Con, F. (2017). Our Official MascotFetish Con™ – August 10 – 13, 2017 in St. Petersburg, Florida. Retrieved 23 March 2017, from

Hagerty, B., Williams, R., Coyne, J., & Early, M. (1996). Sense of belonging and indicators of social and psychological functioning. Archives Of Psychiatric Nursing10(4), 235-244.

Harlow, H. (1958). The nature of love. American Psychologist13(12), 673-685.

Harlow, H., Dodsworth, R., & Harlow, M. (1965). Total social isolation in monkeys. Proceedings Of The National Academy Of Sciences54(1), 90-97.

Harlow’s Monkeys. (2017). YouTube. Retrieved 23 March 2017, from

Mellor, D., Stokes, M., Firth, L., Hayashi, Y., & Cummins, R. (2008). Need for belonging, relationship satisfaction, loneliness, and life satisfaction. Personality And Individual Differences45(3), 213-218.

Paston, B. (2009). An Exercise in Personal Exploration: Maslow’s Hierarchy of Needs. The Surgical Technologist, 347-353.

Pillow, D., Malone, G., & Hale, W. (2015). The need to belong and its association with fully satisfying relationships: A tale of two measures. Personality And Individual Differences74, 259-264.

Shaw, P., & Hammer, T. (2016). Captain America: The Search for Belonging. Journal Of Creativity In Mental Health11(1), 118-124.

Posted in Photography, Psychology

Psychology of Pop Culture: Conformity

Conformity and individualism are both vital components of pop culture. It surrounds us, infiltrates every aspect of our lives, encouraging us to conform. We’re then faced with a choice: Do we conform? Or, do we rebel and emphasize our individualism. But, here’s the thing. When you try to be an individual, you end up conforming. When you go to Comicon, you dress up and think you’re unique, when in fact you’re not. You’re dressed like everyone else, behave like everyone else, and have conformed to that unique setting. When you are conforming to the group, and you actually come to enjoy it, you change your line of thinking, which is the definition of cognitive dissonance.

Conformity is where we adjust our behaviour or thinking to the rules or behaviours that we see around us. We all conform to social norms in everyday living because of society’s unwritten rules and norms. From an evolutionary perspective, those you stand apart from the group where the first ones killed. instilling in us that they only way to survive was to conform and blend in. Now with pop culture we are often so saturated with pop culture references through consumerism, where these large companies was to conform and purchase their merchandise.

When you see all the Disney, Star Wars, Marvel, Harry Potter merchandise and other references to pop culture it can be difficult not to conform, especially when friends, family and people who you know have already conformed. This has happened to me on a few occasions, where I have conformed and gave in to the temptation of watching certain shows because my friends were or it was what everyone was talking about. My friend Jorinda, recommend to me (on multiple occasions) to watch BBC’s Sherlock starring Benedict Cumberbatch. in order to get her off my back, I watched the first episode. I found it to be uneventful and boring. After I told her this, she told me to watch another episode, so I did. By the end of the second episode I enjoyed it. So,through conformity and mere exposure, it caused cognitive dissonance where I have become a fan of Sherlock and Benedict Cumberbatch (but can you blame me?)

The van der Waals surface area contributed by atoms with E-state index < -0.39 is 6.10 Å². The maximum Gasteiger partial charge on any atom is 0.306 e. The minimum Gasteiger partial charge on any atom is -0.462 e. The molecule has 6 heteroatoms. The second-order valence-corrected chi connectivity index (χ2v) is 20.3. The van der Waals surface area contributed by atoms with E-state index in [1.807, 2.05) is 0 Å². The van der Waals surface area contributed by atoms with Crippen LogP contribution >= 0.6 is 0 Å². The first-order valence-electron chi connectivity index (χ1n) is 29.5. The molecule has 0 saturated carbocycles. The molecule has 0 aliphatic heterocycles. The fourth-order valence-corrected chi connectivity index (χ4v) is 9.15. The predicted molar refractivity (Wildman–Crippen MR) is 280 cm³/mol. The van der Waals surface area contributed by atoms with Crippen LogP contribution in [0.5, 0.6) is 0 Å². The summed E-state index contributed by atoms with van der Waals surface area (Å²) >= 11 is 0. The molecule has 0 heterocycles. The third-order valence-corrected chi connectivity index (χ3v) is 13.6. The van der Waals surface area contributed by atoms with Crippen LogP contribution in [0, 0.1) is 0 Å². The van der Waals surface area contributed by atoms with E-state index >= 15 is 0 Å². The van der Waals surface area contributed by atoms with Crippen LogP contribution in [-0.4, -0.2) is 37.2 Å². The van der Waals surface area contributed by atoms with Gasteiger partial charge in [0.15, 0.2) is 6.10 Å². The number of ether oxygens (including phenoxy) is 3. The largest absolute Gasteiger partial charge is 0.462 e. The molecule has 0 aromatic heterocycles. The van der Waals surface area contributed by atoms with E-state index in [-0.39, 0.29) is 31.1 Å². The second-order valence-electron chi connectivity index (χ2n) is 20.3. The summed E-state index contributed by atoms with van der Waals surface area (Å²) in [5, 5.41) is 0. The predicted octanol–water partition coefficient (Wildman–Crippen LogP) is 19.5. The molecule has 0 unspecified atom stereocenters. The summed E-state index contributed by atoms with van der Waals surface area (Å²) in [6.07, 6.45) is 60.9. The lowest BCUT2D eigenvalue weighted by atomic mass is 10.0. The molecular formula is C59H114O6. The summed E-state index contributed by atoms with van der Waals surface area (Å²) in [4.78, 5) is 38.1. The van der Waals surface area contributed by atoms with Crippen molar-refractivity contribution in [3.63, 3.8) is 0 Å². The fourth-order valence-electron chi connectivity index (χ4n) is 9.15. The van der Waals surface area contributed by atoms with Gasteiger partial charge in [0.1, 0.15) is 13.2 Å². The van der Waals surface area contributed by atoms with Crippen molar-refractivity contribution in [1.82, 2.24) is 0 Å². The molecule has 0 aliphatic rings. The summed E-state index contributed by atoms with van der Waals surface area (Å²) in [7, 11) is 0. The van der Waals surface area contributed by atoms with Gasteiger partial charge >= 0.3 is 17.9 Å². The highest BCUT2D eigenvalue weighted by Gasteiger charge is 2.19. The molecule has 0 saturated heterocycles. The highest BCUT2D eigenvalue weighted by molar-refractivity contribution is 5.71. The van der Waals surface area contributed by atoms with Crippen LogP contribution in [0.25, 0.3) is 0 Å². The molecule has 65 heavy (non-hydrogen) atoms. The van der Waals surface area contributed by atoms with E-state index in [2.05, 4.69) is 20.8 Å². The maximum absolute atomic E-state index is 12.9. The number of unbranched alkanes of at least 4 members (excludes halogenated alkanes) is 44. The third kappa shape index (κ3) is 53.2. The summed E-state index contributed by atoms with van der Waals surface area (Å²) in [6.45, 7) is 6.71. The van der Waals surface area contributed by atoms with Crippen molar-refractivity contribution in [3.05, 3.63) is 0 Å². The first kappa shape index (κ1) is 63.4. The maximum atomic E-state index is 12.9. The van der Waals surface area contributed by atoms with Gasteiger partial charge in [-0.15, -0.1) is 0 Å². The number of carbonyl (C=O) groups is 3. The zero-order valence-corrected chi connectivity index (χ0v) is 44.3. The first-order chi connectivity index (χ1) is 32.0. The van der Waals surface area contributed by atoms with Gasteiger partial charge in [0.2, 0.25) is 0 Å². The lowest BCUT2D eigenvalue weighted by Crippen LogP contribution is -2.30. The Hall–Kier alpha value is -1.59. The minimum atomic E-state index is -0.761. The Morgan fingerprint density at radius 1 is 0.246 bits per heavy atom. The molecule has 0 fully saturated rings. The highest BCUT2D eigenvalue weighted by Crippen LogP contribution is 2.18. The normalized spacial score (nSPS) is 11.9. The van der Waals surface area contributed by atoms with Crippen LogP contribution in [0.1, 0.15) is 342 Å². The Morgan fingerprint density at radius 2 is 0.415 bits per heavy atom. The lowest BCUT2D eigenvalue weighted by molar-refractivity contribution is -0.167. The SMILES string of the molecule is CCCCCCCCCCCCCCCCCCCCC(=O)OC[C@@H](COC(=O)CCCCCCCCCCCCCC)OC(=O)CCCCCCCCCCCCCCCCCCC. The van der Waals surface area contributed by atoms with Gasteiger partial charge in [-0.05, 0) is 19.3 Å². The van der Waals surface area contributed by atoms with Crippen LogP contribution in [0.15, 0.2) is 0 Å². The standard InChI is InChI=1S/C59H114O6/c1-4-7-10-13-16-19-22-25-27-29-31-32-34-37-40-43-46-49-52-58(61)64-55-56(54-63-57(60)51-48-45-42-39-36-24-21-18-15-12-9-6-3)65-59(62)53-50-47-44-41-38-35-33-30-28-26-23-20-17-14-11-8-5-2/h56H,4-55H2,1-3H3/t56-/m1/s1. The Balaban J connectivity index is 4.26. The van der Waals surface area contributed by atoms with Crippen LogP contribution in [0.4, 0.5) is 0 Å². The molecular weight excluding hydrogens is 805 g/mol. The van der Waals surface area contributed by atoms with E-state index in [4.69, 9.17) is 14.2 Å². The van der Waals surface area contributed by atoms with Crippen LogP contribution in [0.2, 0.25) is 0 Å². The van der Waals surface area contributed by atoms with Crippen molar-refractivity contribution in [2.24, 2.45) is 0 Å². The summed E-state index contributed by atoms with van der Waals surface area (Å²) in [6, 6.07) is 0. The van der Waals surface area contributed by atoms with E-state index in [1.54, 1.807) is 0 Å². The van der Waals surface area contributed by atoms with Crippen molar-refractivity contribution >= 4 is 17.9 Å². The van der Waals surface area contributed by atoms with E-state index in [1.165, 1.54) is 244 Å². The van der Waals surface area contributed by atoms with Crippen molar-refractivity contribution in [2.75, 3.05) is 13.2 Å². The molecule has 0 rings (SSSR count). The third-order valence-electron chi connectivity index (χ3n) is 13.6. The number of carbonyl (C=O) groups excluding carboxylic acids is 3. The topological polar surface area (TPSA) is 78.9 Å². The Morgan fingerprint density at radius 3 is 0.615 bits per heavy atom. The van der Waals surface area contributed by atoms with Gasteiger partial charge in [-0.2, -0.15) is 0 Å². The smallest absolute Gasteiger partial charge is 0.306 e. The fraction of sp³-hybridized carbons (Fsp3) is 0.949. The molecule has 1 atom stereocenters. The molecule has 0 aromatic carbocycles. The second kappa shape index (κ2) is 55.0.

Conformity occurs on the basis of power and the fear of being indifferent. you are more likely to conform to a larger group of people, or if you admire that group of people. But conformity can also occur out of fear, and insecurity. with that being said conformity occurs with pop culture because as a culture of social being, we put so much emphasis on pop culture which is driven by consumerism and brands. We given them power which is then fed back to us for us to further conform. A good example of pop culture conformity is  the documentary  “Generation Like”, which looks at consumerism of pop culture. The underlying message of the video is that we conform more than every before, but we are under the impression that we are thinking and behaving individualistically.

Now with conformity comes the idea of individualistic, which is the favouring freedom of independent action regardless of the group’s actions or behaviours, so being independent. When you reject the idea of conforming, you probably have the idea that it’s because you are a rebel, or a non conformist. But in reality your are still conforming to an idea or belief. A good example of this is with Comic cons. Prior to Comic Con expo, you get your costume of your favourite character, whether it be Jack Sparrow, wolverine, Harley Quinn, or a Disney princess. You think are being individualistic or a special snowflake, except that when are at the Comic Expo, you find many people are dressed as the same character.  not to mention that by dressing up as a character you are conforming to someone else’s appearance in order to be like someone else, which in this case is a fictional character.